Webinar Paolo Gasti "Secure Biometric Authentication Using Privacy-Preserving Cryptographic Protocols"
The webinar has been organized for the IEEE SPS and the PhD in Cybersecurity. However, it is open to anyine interested in the topic.
It is held online and streamed in B222
Event details: https://signalprocessingsociety.org/newsletter/2022/11/sps-ifs-tc-webina...
As an authentication method, biometrics offer unparalleled convenience and security. With very little for users to remember and do, there is also very little that they can do incorrectly, thus limiting the attack surface of an authentication system. Unfortunately, biometrics also present a challenging privacy/security tradeoff: biometric data is the ultimate personally identifiable information (PII), and is highly regulated in various jurisdiction in Europe, Asia, and the United States. As a result, practical large-scale biometric deployments must take into account strong protection of the data they process. This talk will present recent advances in the area of cryptographic protocol applied to biometric recognition for the purpose of protecting biometric data during and after authentication. We will introduce various concepts around biometric authentication, such as biometric liveness and authentication error rates, and provide a general overview of modern cryptographic techniques designed to guarantee strong biometric privacy.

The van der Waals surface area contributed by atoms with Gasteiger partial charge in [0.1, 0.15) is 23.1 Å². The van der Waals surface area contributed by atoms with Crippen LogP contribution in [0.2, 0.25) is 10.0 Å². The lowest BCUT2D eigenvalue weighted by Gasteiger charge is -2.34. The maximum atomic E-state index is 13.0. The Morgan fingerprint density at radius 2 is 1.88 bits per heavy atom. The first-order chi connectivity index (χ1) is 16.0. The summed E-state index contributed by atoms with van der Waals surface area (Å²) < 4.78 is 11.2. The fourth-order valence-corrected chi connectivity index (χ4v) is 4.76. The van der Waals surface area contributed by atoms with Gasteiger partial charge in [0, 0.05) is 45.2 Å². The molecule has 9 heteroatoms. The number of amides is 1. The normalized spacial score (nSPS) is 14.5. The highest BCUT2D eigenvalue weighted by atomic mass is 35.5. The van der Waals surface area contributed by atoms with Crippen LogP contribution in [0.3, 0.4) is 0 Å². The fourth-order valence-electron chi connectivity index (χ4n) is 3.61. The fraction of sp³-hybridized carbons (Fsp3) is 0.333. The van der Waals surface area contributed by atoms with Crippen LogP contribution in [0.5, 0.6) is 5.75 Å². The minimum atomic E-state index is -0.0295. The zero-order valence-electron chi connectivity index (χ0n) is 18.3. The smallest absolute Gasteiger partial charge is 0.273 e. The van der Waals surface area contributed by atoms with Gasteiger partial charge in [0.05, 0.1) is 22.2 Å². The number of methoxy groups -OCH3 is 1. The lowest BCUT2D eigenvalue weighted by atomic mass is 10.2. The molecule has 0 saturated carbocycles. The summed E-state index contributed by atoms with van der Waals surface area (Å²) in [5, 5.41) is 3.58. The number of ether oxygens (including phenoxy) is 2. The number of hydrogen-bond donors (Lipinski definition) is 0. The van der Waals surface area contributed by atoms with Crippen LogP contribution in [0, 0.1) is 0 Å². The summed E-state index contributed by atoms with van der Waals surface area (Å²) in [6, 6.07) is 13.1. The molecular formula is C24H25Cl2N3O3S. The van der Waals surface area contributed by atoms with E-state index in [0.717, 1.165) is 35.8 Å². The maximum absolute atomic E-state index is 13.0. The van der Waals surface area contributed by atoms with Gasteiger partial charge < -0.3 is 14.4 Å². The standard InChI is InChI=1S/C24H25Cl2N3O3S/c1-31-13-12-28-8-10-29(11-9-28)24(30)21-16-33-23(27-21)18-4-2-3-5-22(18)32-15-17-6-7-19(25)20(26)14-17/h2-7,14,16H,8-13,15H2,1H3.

Bio sketch: Dr. Paolo Gasti received the Ph.D. degree in computer science from University of Genoa, Italy, in 2010. Since 2012, he has been an Associate Professor at the College of Engineering and Computing Sciences at the New York Institute of Technology (NYIT) in New York. His research focuses on behavioral biometrics, privacy-preserving biometric authentication and identification, secure multi-party protocols, and network security. His recent work includes protocols for secure privacy-preserving biometric authentication, genomic computation, privacy-preserving document similarity, secure document caching, and distributed denial-of-service detection and prevention in future Internet architectures. His research has been supported by the US Department of Defense (DARPA) and the National Science Foundation (NSF). Dr. Gasti was awarded a Fulbright Scholarship in 2007, under which he visited the Johns Hopkins University, Baltimore, MD. He is on the program committees of several prestigious security and biometrics conferences, including PETS, ACNS, IJCB, and BTAS.